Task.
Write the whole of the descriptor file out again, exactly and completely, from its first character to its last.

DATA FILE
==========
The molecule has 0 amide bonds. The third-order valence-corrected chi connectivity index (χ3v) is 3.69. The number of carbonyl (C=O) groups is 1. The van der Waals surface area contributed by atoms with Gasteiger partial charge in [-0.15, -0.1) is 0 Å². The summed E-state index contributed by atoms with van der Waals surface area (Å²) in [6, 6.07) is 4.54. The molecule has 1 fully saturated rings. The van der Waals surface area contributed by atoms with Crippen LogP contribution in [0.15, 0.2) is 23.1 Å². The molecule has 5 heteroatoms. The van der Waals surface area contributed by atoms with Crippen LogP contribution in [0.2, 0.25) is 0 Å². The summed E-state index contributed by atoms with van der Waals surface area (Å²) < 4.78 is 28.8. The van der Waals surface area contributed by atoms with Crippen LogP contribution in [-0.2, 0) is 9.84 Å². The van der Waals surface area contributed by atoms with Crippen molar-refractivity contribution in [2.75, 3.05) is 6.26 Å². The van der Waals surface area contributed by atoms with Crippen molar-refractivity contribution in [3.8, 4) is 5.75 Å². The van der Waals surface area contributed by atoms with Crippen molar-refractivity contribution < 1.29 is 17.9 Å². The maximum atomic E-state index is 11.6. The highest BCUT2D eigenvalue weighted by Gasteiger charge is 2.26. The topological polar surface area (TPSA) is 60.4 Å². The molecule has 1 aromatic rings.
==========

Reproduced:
The molecule has 0 amide bonds. The third-order valence-corrected chi connectivity index (χ3v) is 3.69. The number of carbonyl (C=O) groups is 1. The van der Waals surface area contributed by atoms with Gasteiger partial charge in [-0.15, -0.1) is 0 Å². The summed E-state index contributed by atoms with van der Waals surface area (Å²) in [6, 6.07) is 4.54. The molecule has 1 fully saturated rings. The van der Waals surface area contributed by atoms with Crippen LogP contribution in [0.15, 0.2) is 23.1 Å². The molecule has 5 heteroatoms. The van der Waals surface area contributed by atoms with Crippen LogP contribution in [0.2, 0.25) is 0 Å². The summed E-state index contributed by atoms with van der Waals surface area (Å²) < 4.78 is 28.8. The van der Waals surface area contributed by atoms with Crippen LogP contribution in [-0.2, 0) is 9.84 Å². The van der Waals surface area contributed by atoms with Crippen molar-refractivity contribution in [2.75, 3.05) is 6.26 Å². The van der Waals surface area contributed by atoms with Crippen molar-refractivity contribution in [3.8, 4) is 5.75 Å². The van der Waals surface area contributed by atoms with Crippen molar-refractivity contribution < 1.29 is 17.9 Å². The maximum atomic E-state index is 11.6. The highest BCUT2D eigenvalue weighted by Gasteiger charge is 2.26. The topological polar surface area (TPSA) is 60.4 Å². The molecule has 1 aromatic rings.